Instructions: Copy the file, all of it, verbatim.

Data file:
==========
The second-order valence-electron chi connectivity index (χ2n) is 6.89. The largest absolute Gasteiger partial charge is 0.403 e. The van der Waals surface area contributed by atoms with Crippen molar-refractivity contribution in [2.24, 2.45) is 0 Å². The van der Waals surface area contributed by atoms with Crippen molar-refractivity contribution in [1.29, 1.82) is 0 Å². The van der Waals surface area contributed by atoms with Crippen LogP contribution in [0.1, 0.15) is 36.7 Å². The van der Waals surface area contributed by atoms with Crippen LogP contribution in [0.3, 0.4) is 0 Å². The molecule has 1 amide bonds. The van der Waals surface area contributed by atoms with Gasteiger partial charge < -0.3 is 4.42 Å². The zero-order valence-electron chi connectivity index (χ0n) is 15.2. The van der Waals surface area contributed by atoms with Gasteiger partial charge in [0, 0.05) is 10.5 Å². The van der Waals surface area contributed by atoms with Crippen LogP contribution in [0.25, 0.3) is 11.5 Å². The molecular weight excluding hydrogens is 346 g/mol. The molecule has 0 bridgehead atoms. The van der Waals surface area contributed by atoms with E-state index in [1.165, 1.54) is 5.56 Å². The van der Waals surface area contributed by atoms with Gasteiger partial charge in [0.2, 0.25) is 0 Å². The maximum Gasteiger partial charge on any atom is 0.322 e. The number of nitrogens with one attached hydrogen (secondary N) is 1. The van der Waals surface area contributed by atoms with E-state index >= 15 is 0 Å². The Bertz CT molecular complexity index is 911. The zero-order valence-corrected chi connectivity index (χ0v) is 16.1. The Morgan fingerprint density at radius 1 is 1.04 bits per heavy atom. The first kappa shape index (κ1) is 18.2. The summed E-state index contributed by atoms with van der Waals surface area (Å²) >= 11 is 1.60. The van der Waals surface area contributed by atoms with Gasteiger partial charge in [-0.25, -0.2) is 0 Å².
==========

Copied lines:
The second-order valence-electron chi connectivity index (χ2n) is 6.89. The largest absolute Gasteiger partial charge is 0.403 e. The van der Waals surface area contributed by atoms with Crippen molar-refractivity contribution in [2.24, 2.45) is 0 Å². The van der Waals surface area contributed by atoms with Crippen molar-refractivity contribution in [1.29, 1.82) is 0 Å². The van der Waals surface area contributed by atoms with Crippen LogP contribution in [0.1, 0.15) is 36.7 Å². The van der Waals surface area contributed by atoms with Crippen LogP contribution in [0.3, 0.4) is 0 Å². The molecule has 1 amide bonds. The van der Waals surface area contributed by atoms with Gasteiger partial charge < -0.3 is 4.42 Å². The zero-order valence-electron chi connectivity index (χ0n) is 15.2. The van der Waals surface area contributed by atoms with Gasteiger partial charge in [0, 0.05) is 10.5 Å². The van der Waals surface area contributed by atoms with Crippen LogP contribution in [0.25, 0.3) is 11.5 Å². The molecular weight excluding hydrogens is 346 g/mol. The molecule has 0 bridgehead atoms. The van der Waals surface area contributed by atoms with E-state index in [1.165, 1.54) is 5.56 Å². The van der Waals surface area contributed by atoms with Gasteiger partial charge in [0.2, 0.25) is 0 Å². The maximum Gasteiger partial charge on any atom is 0.322 e. The number of nitrogens with one attached hydrogen (secondary N) is 1. The van der Waals surface area contributed by atoms with E-state index >= 15 is 0 Å². The Bertz CT molecular complexity index is 911. The zero-order valence-corrected chi connectivity index (χ0v) is 16.1. The Morgan fingerprint density at radius 1 is 1.04 bits per heavy atom. The first kappa shape index (κ1) is 18.2. The summed E-state index contributed by atoms with van der Waals surface area (Å²) >= 11 is 1.60. The van der Waals surface area contributed by atoms with Gasteiger partial charge in [-0.25, -0.2) is 0 Å².